Khnum in ancient Egyptian religion, a god who was depicted in the form of a ram, or a man with a ram's head and two horns. According to ancient Egyptian belief, Khnum performed the physical creation of humans from the slime of the Nile on a potter's wheel. He was worshipped in various places in Egypt, such as Aswan, Esna, and Memphis as the god who brought the Nile to establish life on its banks.
This deity was known as the god of the waters that circulated in the lower world, in this way, when the sun was shipwrecked in the darkness of the night, Khnum unconsciously joined it.
Among the most outstanding functions of this god in Egyptian religion, is that of creating living beings, men, and gods thanks to his potter's wheel, a place from which many claimed that the primordial egg had been born.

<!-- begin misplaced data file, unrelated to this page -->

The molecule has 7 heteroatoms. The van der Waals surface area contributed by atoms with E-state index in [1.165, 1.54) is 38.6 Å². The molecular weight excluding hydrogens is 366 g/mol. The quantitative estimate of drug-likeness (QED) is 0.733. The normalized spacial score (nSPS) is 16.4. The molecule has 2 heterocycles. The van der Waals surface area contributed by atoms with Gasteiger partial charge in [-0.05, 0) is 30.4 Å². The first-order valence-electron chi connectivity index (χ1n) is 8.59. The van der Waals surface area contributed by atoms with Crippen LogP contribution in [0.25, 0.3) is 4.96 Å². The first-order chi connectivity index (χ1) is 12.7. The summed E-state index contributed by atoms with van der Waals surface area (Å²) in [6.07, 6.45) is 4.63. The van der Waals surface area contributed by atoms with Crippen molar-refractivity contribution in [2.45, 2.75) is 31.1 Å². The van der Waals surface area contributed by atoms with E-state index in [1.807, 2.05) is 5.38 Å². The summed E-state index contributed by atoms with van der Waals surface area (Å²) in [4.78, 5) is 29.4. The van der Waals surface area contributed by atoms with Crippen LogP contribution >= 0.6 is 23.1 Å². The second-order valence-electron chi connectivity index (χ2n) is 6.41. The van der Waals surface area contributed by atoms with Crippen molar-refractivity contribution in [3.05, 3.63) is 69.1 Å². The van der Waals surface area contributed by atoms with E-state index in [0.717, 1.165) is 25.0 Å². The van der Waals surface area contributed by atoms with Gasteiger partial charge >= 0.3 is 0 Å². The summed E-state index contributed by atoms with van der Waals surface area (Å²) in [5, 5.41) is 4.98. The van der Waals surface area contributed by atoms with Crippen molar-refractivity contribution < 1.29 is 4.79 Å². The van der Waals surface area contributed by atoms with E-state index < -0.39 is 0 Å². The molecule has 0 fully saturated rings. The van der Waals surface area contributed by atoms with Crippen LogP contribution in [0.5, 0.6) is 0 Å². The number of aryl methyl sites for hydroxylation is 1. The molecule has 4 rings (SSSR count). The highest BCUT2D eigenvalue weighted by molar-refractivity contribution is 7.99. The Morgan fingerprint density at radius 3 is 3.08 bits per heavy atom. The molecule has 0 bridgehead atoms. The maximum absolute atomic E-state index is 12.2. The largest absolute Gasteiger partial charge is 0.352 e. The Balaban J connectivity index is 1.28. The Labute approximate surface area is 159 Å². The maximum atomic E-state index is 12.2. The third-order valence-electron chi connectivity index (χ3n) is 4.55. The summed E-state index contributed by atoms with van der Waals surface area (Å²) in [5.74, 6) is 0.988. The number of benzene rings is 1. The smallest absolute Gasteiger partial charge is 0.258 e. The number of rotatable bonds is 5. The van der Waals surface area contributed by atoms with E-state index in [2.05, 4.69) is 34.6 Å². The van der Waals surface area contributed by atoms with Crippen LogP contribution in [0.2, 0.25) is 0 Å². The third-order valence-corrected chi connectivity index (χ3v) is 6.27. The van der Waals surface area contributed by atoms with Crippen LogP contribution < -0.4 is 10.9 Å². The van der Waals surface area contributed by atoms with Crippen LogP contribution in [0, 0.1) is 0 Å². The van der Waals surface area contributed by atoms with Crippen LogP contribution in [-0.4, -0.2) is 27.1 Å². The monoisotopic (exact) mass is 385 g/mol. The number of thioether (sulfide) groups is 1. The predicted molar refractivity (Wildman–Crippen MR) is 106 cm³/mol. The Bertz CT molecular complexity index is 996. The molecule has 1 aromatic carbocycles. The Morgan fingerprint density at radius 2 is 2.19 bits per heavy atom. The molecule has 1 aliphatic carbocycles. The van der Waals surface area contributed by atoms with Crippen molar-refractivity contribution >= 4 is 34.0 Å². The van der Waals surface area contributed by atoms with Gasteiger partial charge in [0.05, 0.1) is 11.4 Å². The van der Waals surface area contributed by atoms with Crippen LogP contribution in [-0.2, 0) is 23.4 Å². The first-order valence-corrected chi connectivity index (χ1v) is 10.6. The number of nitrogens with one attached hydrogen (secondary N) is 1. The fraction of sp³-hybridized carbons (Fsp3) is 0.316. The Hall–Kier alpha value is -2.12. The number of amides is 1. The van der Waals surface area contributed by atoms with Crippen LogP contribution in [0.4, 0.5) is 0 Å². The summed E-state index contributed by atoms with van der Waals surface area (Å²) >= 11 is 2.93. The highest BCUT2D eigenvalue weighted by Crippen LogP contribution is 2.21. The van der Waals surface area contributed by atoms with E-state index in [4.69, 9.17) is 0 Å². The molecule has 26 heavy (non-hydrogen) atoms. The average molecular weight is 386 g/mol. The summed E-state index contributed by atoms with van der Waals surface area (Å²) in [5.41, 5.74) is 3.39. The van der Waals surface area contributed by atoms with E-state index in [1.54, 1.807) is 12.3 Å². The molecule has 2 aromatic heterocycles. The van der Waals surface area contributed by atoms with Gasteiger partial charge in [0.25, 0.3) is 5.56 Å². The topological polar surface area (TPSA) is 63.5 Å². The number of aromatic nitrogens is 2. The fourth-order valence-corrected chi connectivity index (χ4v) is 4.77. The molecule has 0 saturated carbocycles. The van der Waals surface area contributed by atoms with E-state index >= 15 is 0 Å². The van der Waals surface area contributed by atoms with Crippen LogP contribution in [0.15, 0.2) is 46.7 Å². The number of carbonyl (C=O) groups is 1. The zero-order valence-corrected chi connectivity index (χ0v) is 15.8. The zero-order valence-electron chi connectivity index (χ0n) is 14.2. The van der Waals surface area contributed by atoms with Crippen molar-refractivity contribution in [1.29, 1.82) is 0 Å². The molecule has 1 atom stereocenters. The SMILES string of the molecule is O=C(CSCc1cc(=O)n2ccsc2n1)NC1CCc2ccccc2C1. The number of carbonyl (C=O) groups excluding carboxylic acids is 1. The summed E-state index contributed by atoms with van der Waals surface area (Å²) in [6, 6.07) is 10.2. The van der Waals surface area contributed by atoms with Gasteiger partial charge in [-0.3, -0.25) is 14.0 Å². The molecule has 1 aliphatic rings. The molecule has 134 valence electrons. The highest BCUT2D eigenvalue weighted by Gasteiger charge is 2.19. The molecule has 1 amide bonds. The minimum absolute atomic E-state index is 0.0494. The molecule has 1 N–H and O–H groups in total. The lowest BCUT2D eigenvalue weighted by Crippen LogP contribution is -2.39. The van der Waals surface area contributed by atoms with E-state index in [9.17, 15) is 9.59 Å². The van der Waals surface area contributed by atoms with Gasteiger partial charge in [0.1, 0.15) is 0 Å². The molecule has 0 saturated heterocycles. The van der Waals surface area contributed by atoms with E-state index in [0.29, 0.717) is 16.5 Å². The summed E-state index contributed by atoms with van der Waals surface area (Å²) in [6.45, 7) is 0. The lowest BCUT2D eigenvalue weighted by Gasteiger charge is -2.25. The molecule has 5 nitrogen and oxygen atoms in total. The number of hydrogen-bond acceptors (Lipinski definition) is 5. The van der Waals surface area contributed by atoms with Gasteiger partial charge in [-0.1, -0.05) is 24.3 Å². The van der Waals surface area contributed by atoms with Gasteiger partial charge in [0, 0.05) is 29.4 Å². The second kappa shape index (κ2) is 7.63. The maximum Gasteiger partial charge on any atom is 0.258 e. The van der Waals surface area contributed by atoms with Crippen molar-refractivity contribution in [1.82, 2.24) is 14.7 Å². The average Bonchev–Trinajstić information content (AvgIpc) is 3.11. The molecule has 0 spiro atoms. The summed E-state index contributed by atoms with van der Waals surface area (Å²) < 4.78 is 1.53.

It is worth mentioning that with the pottery function, with which he created people at the same time as his Ka, he was given the name "The father of fathers and mother of mothers" in such a way that Khnum means literally "the modeler".
In the same way, the oldest legends tell, that at the beginning of time Khnum was dedicated to creating each man and each woman separately, but one day, Khnum woke up tired of doing this task, so without thinking he broke his lathe potter, thus introducing a different part of it in each woman, so each of them was given the role of giving birth to the next generations.
God of the Waters
Khnum is represented with a ram on his head, his man head, an Atef crown, carried an Ankh-sign scepter, so this god is part of the Esna triad, with Satis.